When Pace posted about slowing down in life, one thing she recommended was, “Slow down when you drive. It’ll only cost you a couple of minutes and will make the quality of your drive (and your life!) better.”
A few Saturdays ago, I was driving slowly behind a cyclist. We were on a narrow, windy (curvy, not blustery) road going up and down hills, with miles of no-pass double yellow lines. I wasn’t in a hurry and was giving the cyclist plenty of room. Suddenly, a tiny white sports car and a huge black truck were right on my tail. I wanted to speed up, but didn’t want to crowd the dude on the bike or cross the double yellow line – and not just because it’s illegal; I couldn’t see far enough to safely pass.
The longer this situation drew out, the more tense I became, until my knuckles were nearly white. Pace kept suggesting that I chill out and ignore the cars behind me, but peer pressure wasn’t the problem; the problem was that they were so close that I was terrified of the possibility of a major accident if I had to stop suddenly.
Finally, we rounded a curve and could see a little way off, so the white car slammed on the gas and sped around me and the cyclist in a cloud of dust and hurry. The black truck followed suit, and I was able to relax and slow back down.
After the cars behind me had disappeared, I was going no more than 15 mph. I wasn’t rushed or bothered. I was perfectly content to drive at the veritable snail’s pace, passing trees slowly enough to see how many leaves sparkled in the sun. But the discomfort of dangerously fast cars tailgating me pushed me to drive outside of my own comfort zone (and probably outside of the cyclist’s comfort zone, too).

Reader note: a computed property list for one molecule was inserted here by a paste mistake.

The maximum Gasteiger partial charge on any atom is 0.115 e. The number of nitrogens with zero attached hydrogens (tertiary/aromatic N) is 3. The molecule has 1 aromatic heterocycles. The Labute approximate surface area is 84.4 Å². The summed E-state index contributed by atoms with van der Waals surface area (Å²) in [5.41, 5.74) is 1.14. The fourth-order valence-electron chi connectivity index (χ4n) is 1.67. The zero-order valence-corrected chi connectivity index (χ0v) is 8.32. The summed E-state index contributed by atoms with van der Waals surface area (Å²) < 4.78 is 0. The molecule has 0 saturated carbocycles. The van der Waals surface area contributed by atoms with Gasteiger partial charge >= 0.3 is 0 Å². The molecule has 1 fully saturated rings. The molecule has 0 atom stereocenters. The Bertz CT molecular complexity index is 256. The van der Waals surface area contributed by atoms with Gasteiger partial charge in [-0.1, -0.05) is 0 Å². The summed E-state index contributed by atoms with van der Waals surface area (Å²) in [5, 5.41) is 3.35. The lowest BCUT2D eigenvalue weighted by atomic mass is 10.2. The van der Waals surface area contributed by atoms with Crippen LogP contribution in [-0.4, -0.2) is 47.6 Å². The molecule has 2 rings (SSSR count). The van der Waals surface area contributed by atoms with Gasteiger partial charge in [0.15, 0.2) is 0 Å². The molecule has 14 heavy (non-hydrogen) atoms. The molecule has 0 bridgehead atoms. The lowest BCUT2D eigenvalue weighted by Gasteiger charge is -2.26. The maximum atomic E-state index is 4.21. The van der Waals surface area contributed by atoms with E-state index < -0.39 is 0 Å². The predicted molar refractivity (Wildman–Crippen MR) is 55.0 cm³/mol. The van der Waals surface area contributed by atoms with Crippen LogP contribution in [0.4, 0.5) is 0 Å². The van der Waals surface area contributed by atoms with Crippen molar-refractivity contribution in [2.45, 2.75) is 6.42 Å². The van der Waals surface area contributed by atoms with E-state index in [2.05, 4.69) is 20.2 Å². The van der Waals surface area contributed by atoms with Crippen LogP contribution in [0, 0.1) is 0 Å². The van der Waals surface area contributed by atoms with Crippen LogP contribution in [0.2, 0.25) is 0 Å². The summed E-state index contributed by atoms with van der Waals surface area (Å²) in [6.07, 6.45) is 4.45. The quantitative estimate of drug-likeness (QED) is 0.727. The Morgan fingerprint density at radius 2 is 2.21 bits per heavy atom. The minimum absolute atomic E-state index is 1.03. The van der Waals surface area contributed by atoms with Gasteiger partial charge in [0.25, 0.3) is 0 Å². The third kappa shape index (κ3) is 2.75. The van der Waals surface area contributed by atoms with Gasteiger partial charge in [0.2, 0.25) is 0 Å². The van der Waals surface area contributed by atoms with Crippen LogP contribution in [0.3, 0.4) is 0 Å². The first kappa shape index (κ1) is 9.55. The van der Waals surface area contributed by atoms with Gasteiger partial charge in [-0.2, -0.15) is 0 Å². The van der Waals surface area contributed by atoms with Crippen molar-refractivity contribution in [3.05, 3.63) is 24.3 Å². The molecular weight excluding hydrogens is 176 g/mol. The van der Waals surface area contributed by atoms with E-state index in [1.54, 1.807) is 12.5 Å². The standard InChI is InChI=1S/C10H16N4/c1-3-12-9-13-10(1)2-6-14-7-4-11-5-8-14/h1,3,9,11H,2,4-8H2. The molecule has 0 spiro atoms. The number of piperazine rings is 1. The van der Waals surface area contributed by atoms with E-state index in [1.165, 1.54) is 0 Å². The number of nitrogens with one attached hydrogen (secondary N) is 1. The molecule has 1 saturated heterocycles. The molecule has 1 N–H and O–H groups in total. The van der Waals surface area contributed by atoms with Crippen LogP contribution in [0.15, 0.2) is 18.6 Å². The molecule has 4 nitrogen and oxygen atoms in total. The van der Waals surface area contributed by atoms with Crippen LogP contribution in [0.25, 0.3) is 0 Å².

If I’m late, speeding or reckless driving isn’t going to save me much. Pace timed a few of our trips and found that the difference between hurried driving and relaxed driving rarely made a difference of more than 30 seconds. How will 30 seconds make or break me? It might even wind up costing me a lot; I could get pulled over by an officer or get into an accident.
I’ve made it a habit to either leave early enough to be on time or let go of caring about being late. (Usually the former.) I drive at the speed limit most of the time, and I let the other cars careen around me. I find that life won’t pass you by if you slow yourself down a bit – the opposite occurs, in fact. Life is slower than our usual hectic speed, so slowing down allows us to experience more of it.
Driving doesn’t need to be a competition; if someone wants to merge into your lane, slow down and let them over. Fighting them won’t save you time and will cost you in stress. Remember that it’s not about you – that careless guy that cut you off is probably worried about losing his job or his house and not even thinking about you, so carrying anger at him for miles won’t help you.
Relax, breathe deeply, and slow down – in life and on the roads.